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Human Resource Planning and Alignment

McGraw-Hill/Irwin Human Resource Management, 10/e

© 2007 The McGraw-Hill Companies, Inc. All rights reser

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Objectives 
Discuss the

importance of human resources planning in organizations  Describe the critical linkages that exist between strategic planning and human resources planning  Describe how managers forecast demand for and analyze thee supply of employees in the organization  List four forecasting techniques that are used in human resource planning  Define the terms skills inventory, succession planning, and replacement chart  Identify reasons why a computerized human resource planning system could be useful to an organization

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Introduction 
Success in

business is dependent on:  Reacting quickly to opportunities  Rapid access to accurate information resource planning (HR planning):  How organizations assess the future supply of, and demand for, human resources  Provides mechanisms to eliminate gaps that may exist between supply and demand  Requires readjustment as labor market conditions change 

Human

5-5 Introduction  If effective utilization of human resources is not a significant goal for the organization:  Employment planning is likely to be informal and slipshod top management values stable growth:  HR planning will be less important than if the goals include rapid expansion or diversification  If .

S. of Labor projects that:  Asians and Hispanics will join the labor force at rates of 44 and 36 percent  White non-Hispanics will increase by 9 percent  Workers 55-64 will increase by 52 percent  Workers 65 and older will increase by 30 percent .5-6 Introduction  The U. Dept.

5-7 Introduction  HR related government policies and regulations:  Equal opportunity and promotion call for more HR planning for women and minorities  The age of mandatory retirement is being raised  Organizations are encouraged to hire veterans and the disabled .

5-8 Introduction  The types of people employed and the tasks they perform determine the kind of planning necessary  HR planning is critical for implementation of the organization¶s strategic plan  HR policies have direct effects on profitability resource management (SHRM) means acknowledging that HR policies/practices have critical links to an organization¶s overall strategy  Strategic human .

5-9 The HR Planning Process  The four phases or stages of HR planning:  Situation analysis or environmental scanning  Forecasting demand  Analysis of the supply  Development of action plans .

5-10 Situation Analysis & Environmental Scanning  The first stage of HR planning is the point at which HRM and strategic planning first interact  The strategic plan must adapt to environmental circumstances  HRM is one of the primary mechanisms an organization can use during the adaptation process a plan to support recruitment and selection. it is impossible to stay competitive  The problems associated with changing environments are greater today than ever before  Success now depends on being a ³global scanner´  Without .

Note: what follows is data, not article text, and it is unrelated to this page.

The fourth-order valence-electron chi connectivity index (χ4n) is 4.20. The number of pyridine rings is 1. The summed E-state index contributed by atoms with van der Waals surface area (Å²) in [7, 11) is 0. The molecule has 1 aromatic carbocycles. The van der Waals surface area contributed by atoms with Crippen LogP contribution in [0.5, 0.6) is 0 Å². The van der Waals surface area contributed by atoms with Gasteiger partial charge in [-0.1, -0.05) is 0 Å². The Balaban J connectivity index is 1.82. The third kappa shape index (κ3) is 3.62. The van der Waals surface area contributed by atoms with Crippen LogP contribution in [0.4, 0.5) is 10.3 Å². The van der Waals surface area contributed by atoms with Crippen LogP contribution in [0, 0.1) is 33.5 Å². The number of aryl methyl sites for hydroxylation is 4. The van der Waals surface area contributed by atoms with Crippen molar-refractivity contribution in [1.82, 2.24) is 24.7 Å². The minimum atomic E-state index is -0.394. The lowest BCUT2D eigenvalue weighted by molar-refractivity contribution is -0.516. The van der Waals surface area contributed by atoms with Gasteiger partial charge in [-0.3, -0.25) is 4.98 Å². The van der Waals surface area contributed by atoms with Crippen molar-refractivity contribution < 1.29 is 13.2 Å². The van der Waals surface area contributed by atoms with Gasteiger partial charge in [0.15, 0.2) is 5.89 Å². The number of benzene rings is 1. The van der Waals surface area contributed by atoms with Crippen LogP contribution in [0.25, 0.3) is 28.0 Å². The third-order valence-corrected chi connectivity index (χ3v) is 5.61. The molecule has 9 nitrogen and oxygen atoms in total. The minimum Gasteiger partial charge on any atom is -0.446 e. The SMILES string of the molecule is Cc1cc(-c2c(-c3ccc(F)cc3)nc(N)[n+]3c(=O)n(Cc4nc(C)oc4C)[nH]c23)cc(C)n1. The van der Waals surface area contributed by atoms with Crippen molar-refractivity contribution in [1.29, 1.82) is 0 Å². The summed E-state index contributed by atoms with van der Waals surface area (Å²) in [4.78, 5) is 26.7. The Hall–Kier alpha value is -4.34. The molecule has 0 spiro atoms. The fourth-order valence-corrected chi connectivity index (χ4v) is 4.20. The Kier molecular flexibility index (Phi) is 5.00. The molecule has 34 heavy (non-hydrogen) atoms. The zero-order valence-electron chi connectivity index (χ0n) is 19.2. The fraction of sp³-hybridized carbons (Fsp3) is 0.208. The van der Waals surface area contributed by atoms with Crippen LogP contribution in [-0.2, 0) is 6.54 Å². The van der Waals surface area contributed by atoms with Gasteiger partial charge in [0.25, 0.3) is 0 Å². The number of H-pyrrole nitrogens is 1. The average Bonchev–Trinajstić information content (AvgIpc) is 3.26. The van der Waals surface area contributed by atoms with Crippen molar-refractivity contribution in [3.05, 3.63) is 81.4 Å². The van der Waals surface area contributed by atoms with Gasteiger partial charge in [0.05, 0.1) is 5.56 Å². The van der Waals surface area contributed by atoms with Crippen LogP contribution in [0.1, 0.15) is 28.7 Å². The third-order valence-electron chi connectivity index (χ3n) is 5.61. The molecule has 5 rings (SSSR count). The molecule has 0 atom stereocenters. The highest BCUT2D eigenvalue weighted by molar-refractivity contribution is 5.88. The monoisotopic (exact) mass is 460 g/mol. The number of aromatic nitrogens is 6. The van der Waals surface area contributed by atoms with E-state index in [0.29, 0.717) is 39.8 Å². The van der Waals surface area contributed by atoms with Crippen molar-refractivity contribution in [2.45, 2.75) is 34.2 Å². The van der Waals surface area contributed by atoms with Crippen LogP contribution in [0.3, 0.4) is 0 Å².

but it involves a great deal of human judgment  The demand for employees is closely tied to the strategic direction that the organization has chosen  Growth  Reengineering  Reorganization .5-11 Forecasting Demand for Employees  This phase of the process involves estimating:  How many employees will be needed  What kinds of employees will be needed  Quantitative tools can help with forecasting.

5-12 Forecasting Demand for Employees  Techniques to help reduce the uncertainty inherent in HR planning:  Expert estimates  Trend projections  Statistical modeling  Unit-demand forecasting effective planning is accurately and freely sharing information  Key to .

5-13 The Expert Estimate  One or more ³experts´ provide the organization with demand estimates based on:  Experience  Guesses  Intuition  Subjective assessments of available economic and labor force indicators  This is the least mathematically sophisticated approach .

5-14 The Expert Estimate  The Delphi technique elicits expert estimates from a number of individuals in an iterative manner  Developed by the Rand Corporation  Estimates are revised by each individual based on knowledge of the other individuals¶ estimates  With the nominal group technique (NGT). individual estimates are followed by group brainstorming  The goal is to generate a group decision that is preferred over any individual decision .

5-15 Trend Projection  This top-down technique:  Develops a forecast based on a past relationship between a factor related to employment and employment itself  Example: Sales levels are related to employment needs .